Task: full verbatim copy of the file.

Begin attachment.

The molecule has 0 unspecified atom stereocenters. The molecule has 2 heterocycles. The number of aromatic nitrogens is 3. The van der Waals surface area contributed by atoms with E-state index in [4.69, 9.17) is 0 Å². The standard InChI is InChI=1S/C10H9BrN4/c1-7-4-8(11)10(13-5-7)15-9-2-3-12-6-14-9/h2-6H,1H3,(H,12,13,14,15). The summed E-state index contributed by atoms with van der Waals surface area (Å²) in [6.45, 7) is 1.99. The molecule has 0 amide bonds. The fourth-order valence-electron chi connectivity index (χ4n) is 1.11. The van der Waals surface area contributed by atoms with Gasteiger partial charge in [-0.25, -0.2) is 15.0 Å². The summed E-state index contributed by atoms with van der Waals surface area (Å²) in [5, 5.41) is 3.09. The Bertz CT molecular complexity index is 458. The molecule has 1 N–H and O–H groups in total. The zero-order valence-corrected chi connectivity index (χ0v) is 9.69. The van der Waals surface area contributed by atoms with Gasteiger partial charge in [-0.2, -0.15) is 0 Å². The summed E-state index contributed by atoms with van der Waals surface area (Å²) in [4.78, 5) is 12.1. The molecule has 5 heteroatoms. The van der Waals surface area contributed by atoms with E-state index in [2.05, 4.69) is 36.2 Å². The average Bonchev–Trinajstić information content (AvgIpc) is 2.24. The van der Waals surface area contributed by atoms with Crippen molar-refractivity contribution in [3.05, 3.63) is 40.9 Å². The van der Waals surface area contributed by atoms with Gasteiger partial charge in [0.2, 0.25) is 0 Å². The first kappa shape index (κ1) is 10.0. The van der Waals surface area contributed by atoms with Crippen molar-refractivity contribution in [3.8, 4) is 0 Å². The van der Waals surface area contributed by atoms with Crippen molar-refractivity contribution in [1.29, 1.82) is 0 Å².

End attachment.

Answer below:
The molecule has 0 unspecified atom stereocenters. The molecule has 2 heterocycles. The number of aromatic nitrogens is 3. The van der Waals surface area contributed by atoms with E-state index in [4.69, 9.17) is 0 Å². The standard InChI is InChI=1S/C10H9BrN4/c1-7-4-8(11)10(13-5-7)15-9-2-3-12-6-14-9/h2-6H,1H3,(H,12,13,14,15). The summed E-state index contributed by atoms with van der Waals surface area (Å²) in [6.45, 7) is 1.99. The molecule has 0 amide bonds. The fourth-order valence-electron chi connectivity index (χ4n) is 1.11. The van der Waals surface area contributed by atoms with Gasteiger partial charge in [-0.25, -0.2) is 15.0 Å². The summed E-state index contributed by atoms with van der Waals surface area (Å²) in [5, 5.41) is 3.09. The Bertz CT molecular complexity index is 458. The molecule has 1 N–H and O–H groups in total. The zero-order valence-corrected chi connectivity index (χ0v) is 9.69. The van der Waals surface area contributed by atoms with Gasteiger partial charge in [-0.2, -0.15) is 0 Å². The summed E-state index contributed by atoms with van der Waals surface area (Å²) in [4.78, 5) is 12.1. The molecule has 5 heteroatoms. The van der Waals surface area contributed by atoms with E-state index in [2.05, 4.69) is 36.2 Å². The average Bonchev–Trinajstić information content (AvgIpc) is 2.24. The van der Waals surface area contributed by atoms with Crippen molar-refractivity contribution in [3.05, 3.63) is 40.9 Å². The van der Waals surface area contributed by atoms with Gasteiger partial charge in [0.2, 0.25) is 0 Å². The first kappa shape index (κ1) is 10.0. The van der Waals surface area contributed by atoms with Crippen molar-refractivity contribution in [3.8, 4) is 0 Å². The van der Waals surface area contributed by atoms with Crippen molar-refractivity contribution in [1.29, 1.82) is 0 Å².